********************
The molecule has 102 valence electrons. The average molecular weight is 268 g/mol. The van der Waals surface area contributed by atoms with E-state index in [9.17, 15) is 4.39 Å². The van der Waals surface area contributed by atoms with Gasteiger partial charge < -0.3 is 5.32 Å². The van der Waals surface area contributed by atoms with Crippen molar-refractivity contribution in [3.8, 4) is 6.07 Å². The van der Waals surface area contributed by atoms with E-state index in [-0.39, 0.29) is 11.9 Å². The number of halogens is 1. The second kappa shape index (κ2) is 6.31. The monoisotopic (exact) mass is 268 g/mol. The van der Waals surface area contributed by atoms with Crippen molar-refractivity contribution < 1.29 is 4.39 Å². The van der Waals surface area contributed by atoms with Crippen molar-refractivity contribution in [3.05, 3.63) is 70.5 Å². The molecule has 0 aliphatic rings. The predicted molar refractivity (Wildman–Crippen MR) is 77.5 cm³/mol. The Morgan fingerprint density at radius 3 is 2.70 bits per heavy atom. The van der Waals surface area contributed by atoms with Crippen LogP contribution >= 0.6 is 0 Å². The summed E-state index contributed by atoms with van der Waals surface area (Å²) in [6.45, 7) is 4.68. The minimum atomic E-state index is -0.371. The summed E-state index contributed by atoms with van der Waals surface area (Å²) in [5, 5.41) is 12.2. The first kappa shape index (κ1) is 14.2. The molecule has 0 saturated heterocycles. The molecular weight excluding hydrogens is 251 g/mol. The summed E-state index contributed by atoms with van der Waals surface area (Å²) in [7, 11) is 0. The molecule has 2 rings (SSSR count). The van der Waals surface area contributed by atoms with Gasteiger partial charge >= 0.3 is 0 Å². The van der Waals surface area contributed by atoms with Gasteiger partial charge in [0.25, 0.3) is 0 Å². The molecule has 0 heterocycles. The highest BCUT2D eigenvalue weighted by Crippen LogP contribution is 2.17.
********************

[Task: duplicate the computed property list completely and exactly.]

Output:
The molecule has 102 valence electrons. The average molecular weight is 268 g/mol. The van der Waals surface area contributed by atoms with E-state index in [9.17, 15) is 4.39 Å². The van der Waals surface area contributed by atoms with Gasteiger partial charge < -0.3 is 5.32 Å². The van der Waals surface area contributed by atoms with Crippen molar-refractivity contribution in [3.8, 4) is 6.07 Å². The van der Waals surface area contributed by atoms with E-state index in [-0.39, 0.29) is 11.9 Å². The number of halogens is 1. The second kappa shape index (κ2) is 6.31. The monoisotopic (exact) mass is 268 g/mol. The van der Waals surface area contributed by atoms with Crippen molar-refractivity contribution < 1.29 is 4.39 Å². The van der Waals surface area contributed by atoms with Crippen molar-refractivity contribution in [3.05, 3.63) is 70.5 Å². The molecule has 0 aliphatic rings. The predicted molar refractivity (Wildman–Crippen MR) is 77.5 cm³/mol. The Morgan fingerprint density at radius 3 is 2.70 bits per heavy atom. The van der Waals surface area contributed by atoms with Crippen LogP contribution >= 0.6 is 0 Å². The summed E-state index contributed by atoms with van der Waals surface area (Å²) in [6.45, 7) is 4.68. The minimum atomic E-state index is -0.371. The summed E-state index contributed by atoms with van der Waals surface area (Å²) in [5, 5.41) is 12.2. The first kappa shape index (κ1) is 14.2. The molecule has 0 saturated heterocycles. The molecular weight excluding hydrogens is 251 g/mol. The summed E-state index contributed by atoms with van der Waals surface area (Å²) in [7, 11) is 0. The molecule has 2 rings (SSSR count). The van der Waals surface area contributed by atoms with Gasteiger partial charge >= 0.3 is 0 Å². The van der Waals surface area contributed by atoms with Gasteiger partial charge in [0.25, 0.3) is 0 Å². The molecule has 0 heterocycles. The highest BCUT2D eigenvalue weighted by Crippen LogP contribution is 2.17.